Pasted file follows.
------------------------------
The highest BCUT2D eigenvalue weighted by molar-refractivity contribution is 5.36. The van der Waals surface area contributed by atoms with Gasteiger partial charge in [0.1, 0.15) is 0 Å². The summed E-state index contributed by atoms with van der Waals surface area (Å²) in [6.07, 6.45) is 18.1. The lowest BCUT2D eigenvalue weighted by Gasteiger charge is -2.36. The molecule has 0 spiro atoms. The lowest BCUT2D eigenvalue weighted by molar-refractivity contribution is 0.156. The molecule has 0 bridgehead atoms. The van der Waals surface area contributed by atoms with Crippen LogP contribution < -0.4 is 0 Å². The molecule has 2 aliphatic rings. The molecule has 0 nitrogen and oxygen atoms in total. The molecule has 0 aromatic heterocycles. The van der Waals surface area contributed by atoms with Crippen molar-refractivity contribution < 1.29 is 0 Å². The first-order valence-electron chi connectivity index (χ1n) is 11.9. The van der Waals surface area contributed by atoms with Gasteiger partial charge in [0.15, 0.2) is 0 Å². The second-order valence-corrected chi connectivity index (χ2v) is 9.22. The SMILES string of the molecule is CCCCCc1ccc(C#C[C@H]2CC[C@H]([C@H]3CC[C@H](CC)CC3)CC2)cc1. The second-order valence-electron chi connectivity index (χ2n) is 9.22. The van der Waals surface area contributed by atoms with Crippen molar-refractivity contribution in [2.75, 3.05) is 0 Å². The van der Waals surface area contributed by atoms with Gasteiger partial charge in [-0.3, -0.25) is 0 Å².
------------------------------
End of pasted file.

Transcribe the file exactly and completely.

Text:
The highest BCUT2D eigenvalue weighted by molar-refractivity contribution is 5.36. The van der Waals surface area contributed by atoms with Gasteiger partial charge in [0.1, 0.15) is 0 Å². The summed E-state index contributed by atoms with van der Waals surface area (Å²) in [6.07, 6.45) is 18.1. The lowest BCUT2D eigenvalue weighted by Gasteiger charge is -2.36. The molecule has 0 spiro atoms. The lowest BCUT2D eigenvalue weighted by molar-refractivity contribution is 0.156. The molecule has 0 bridgehead atoms. The van der Waals surface area contributed by atoms with Crippen LogP contribution < -0.4 is 0 Å². The molecule has 2 aliphatic rings. The molecule has 0 nitrogen and oxygen atoms in total. The molecule has 0 aromatic heterocycles. The van der Waals surface area contributed by atoms with Crippen molar-refractivity contribution < 1.29 is 0 Å². The first-order valence-electron chi connectivity index (χ1n) is 11.9. The van der Waals surface area contributed by atoms with Gasteiger partial charge in [0.15, 0.2) is 0 Å². The second-order valence-corrected chi connectivity index (χ2v) is 9.22. The SMILES string of the molecule is CCCCCc1ccc(C#C[C@H]2CC[C@H]([C@H]3CC[C@H](CC)CC3)CC2)cc1. The second-order valence-electron chi connectivity index (χ2n) is 9.22. The van der Waals surface area contributed by atoms with Crippen molar-refractivity contribution in [2.75, 3.05) is 0 Å². The van der Waals surface area contributed by atoms with Gasteiger partial charge in [-0.3, -0.25) is 0 Å².